Connecting state and local government leaders
Santa Barbara County is using a state grant to 3D-print an affordable home in what it hopes will be a demonstration project other communities can learn from.
What happens when you combine a faith group, a state grant, a local housing trust fund and 3D-printing technology? For Santa Barbara County in California, the answer appears to be an experiment in affordable housing.
The Santa Barbara County Association of Governments recently announced that it will receive $5.3 million through California’s Regional Early Action Plan program, an initiative that funds projects that simultaneously address housing and climate change challenges. The funding will help support seven projects, including the construction of a prototype 3D-printed home that will allow the county to better understand how new technology could help address the affordable housing crisis.
Santa Barbara County is not the first to turn to 3D printing for housing solutions. Chattanooga, Tennessee, for instance, is using the technology to build temporary shelters for people experiencing homelessness. In Greeley, Colorado, the city and state are working with Habitat for Humanity and the robotics company Alquist to build 300 affordable homes and develop a 3D-printing workforce.
Santa Barbara County, meanwhile, is exploring the new technology as a means of quickly developing long-term affordable housing and leveraging relationships with community-based organizations to bring its own project to life.
“We liked the 3D printing because it seems very flexible,” said Jennifer McGovern, president and CEO of the Housing Trust Fund of Santa Barbara County, a co-sponsor for the project.
“It could do a variety of types of housing, everything from tiny homes to accessory dwelling units and potentially multifamily.”
The Housing Trust Fund is partnering with the Cambridge Drive Community Church on the project. They will construct the first 3D-printed home in the county, and likely one of just a handful that exist in the state, McGovern said. The home will be built on underutilized church property and will have a restrictive covenant, meaning it will need to remain affordable for at least 30 years in exchange for financing. The church already has ties to a local organization that serves women and children experiencing homelessness, and a family from that program will eventually live in the 3D-printed home.
The average cost of a home in Santa Barbara County is about $870,000, a nearly 10% increase over last year, according to the real estate company Redfin. The county is building the home in Goleta, a small city in the southern part of the county where a single-family home typically costs somewhere in the neighborhood of $1.5 million, McGovern said. The total cost of the 3D-printed project has yet to be determined as the organizations wait on concrete quotes, but McGovern said she hopes to see the new home completed at no more than half that price, paid for in part with $375,000 from the state grant.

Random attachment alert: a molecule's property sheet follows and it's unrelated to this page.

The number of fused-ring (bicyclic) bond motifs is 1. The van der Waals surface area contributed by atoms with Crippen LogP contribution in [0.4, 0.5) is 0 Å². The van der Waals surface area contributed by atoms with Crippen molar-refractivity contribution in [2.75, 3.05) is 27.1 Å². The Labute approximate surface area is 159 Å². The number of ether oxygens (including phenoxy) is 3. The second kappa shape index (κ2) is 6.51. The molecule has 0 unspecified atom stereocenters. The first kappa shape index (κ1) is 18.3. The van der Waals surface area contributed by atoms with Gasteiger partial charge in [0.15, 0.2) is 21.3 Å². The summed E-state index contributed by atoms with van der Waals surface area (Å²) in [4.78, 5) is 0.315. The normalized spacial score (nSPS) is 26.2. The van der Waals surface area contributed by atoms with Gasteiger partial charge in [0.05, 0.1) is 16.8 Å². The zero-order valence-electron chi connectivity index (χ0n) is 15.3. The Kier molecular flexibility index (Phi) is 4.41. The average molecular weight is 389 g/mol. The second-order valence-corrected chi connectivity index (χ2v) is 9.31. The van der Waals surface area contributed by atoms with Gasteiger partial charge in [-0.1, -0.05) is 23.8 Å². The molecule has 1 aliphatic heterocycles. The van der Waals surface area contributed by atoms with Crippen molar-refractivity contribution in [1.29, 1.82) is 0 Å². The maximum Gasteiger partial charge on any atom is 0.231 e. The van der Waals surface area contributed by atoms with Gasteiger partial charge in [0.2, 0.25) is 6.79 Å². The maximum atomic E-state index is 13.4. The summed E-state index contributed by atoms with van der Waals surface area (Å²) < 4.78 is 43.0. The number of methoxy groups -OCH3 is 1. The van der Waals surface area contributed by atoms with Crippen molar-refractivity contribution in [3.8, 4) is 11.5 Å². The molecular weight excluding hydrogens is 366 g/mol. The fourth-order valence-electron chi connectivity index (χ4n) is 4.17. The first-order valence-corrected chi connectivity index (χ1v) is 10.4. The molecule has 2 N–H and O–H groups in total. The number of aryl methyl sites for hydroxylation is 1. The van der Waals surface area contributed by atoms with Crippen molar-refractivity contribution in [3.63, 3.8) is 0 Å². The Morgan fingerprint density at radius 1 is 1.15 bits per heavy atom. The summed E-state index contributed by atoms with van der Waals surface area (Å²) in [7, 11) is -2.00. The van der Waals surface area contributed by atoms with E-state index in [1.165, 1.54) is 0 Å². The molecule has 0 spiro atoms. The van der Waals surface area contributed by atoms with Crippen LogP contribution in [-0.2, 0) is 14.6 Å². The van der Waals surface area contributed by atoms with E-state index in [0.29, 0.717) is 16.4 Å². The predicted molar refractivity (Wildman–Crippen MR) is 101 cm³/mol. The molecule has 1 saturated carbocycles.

“It's still expensive for our area,” McGovern noted “But it's going to be much less.”
Affordability won’t be the home’s only star quality. The “ink” of the 3D printer will be made of climate-resilient concrete, an increasingly desirable feature as wildfires blaze across Southern California, McGovern said.
3D-printed homes are built by robotic arms with nozzles that deposit layers of material to create walls. It’s a much faster process than traditional construction, in many cases taking no longer than a few days. That can save developers a huge chunk of change as it limits interest accrued on a construction loan, McGovern said.
But other parts of the construction process will still take time, she added. A foundation must still be laid and windows, doors, plumbing and electricity installed by contractors. Plus, a new technology like 3D printing doesn’t exactly make navigating red tape quick or easy.
Working with new building technology inevitably presents challenges that don’t exist for other methods of housing construction. One of the biggest is navigating building codes. 3D technology is so new that many cities and states don’t have ordinances or regulations to guide construction. That adds an extra step for developers, McGovern said.
Apis Core, the 3D printing company executing the project in Goleta, worked with a third-party engineering firm to study the structural integrity of its printed walls. The study found that the 3D-printed walls were comparable to traditional concrete masonry, which is allowable under current California building codes. With those results in hand, the project’s leaders secured approval for a single-story 3D-printed home from local building officials. That process, however, would need to be replicated for multi-story buildings, especially in an earthquake-prone state like California.
The Santa Barbara County project leaders plan to write up their experience as a case study for other communities that want to learn about 3D-printed homes, McGovern said. “We're also going to film the 3D printing and disseminate the whole study… and whatever the findings are just to get it out there as an option for people.”
“I think [3D printing homes] has a lot of appeal,” McGovern said “The speed and potential savings and the climate resilience and fire resistance … is important in many California communities.”